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This is a script I wrote to use when I need to get the quarter begin and end dates for SQL.

declare @date datetime

declare @begdate datetime

declare @enddate datetime

set @date = getdate()

--get first day of CURRENT qtr 

set @begdate = dateadd(q, datediff(q, 0, @date), 0)

--get last day of CURRENT qtr 

set @enddate = dateadd(q, datediff(q, 0, dateadd(q, 1, @date)), -1)

select @date as today, @begdate as QtrBegin, @enddate as QtrEnd

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Once you have kicked off your report subscription you might want to see the status. Again, if you don’t want to log onto the SQL Server Reporting Services web interface you can do this with a simple SQL Query.

/*Active (Running) subscriptions*/



rs.scheduleid AS jobid,



FROM reportserver..catalog c

INNER JOIN reportserver..subscriptions sub
ON (c.itemid = sub.report_oid)

INNER JOIN reportserver..activesubscriptions asub
ON (sub.subscriptionid = asub.subscriptionid)

INNER JOIN reportserver..reportschedule rs
ON (sub.subscriptionid = rs.subscriptionid)

This query will return the Report Name, the JobID, description and the LastStatus.

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The previous post showed a sql script that is useful for finding all your Reporting Services jobs. Now that you have that information, lets say you’d like to kick off a scheduled report that either already ran, or you’d like to run again but you don’t want to have to step through all the settings for that subscription in the Reporting Services web interface. Instead you can use the Job ID that you got in the previous result set and use it to start the report job. I use this script every month to manually kick off a scheduled report that generates client invoices.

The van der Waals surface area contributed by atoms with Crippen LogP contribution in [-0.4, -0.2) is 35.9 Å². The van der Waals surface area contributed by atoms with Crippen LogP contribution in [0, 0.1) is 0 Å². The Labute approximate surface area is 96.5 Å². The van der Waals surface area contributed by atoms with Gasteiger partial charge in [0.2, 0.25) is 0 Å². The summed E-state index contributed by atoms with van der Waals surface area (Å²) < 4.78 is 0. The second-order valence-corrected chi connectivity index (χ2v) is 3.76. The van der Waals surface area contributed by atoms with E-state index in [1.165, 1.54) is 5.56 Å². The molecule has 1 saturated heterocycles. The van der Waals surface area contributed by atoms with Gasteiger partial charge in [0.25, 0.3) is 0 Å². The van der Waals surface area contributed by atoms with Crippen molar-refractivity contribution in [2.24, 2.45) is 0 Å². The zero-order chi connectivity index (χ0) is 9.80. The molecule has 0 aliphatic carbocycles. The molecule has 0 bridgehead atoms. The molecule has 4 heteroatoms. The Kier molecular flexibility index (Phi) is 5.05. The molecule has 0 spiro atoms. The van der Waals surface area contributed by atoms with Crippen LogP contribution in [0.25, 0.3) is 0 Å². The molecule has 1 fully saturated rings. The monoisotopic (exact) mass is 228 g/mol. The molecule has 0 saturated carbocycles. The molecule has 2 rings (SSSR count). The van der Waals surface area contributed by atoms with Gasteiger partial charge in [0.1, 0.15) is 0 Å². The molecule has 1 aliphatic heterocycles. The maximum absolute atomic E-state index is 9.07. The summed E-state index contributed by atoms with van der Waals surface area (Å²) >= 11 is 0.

/*  Report Server Rerun subscription  */

--Execute Monthly Web Statement Subscripion

EXEC msdb..Sp_start_job @job_name = ‘A251BE76-0453-4A8F-8C98-69439B881B23’

--Client Holdings

EXEC msdb..Sp_start_job @job_name = ’57AD46EF-A46F-41A7-83F3-9430B51CEDE8′

--Standard subscription

EXEC msdb..Sp_start_job @job_name = ‘DC1C9E50-D18E-4A69-9452-2274D21232D7’

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This script is a useful one that I have at my office.  I use it often to find all the SQL Server Reporting Services scheduled reports that exist on a SQL Reporting Server instance.  It list the job name, job description, the scheduled date and time and the status of the last time it was run.

/*Information about the subscriptions on your Report Server*/

SELECT c.name,

       rs.scheduleid as JobID,






FROM   reportserver..catalog c WITH(nolock)

       INNER JOIN reportserver..subscriptions sub WITH(nolock)

         ON ( c.itemid = sub.report_oid )

       INNER JOIN reportserver..reportschedule rs WITH(nolock)

         ON ( c.itemid = rs.reportid

              AND sub.subscriptionid = rs.subscriptionid )

       INNER JOIN reportserver..schedule sch WITH(nolock)

         ON ( rs.scheduleid = sch.scheduleid )

       INNER JOIN msdb..sysjobs sj WITH(nolock)

         ON ( CAST(rs.scheduleid AS SYSNAME) = sj.name )

       --sysname equivalent to nvarchar(128)

       INNER JOIN msdb..sysjobschedules sjs WITH(nolock)

         ON ( sj.job_id = sjs.job_id )

       INNER JOIN msdb..sysschedules ss WITH(nolock)

         ON ( sjs.schedule_id = ss.schedule_id )

-- WHERE c.Name like ‘ISS %’
-- A good way to filter by report name.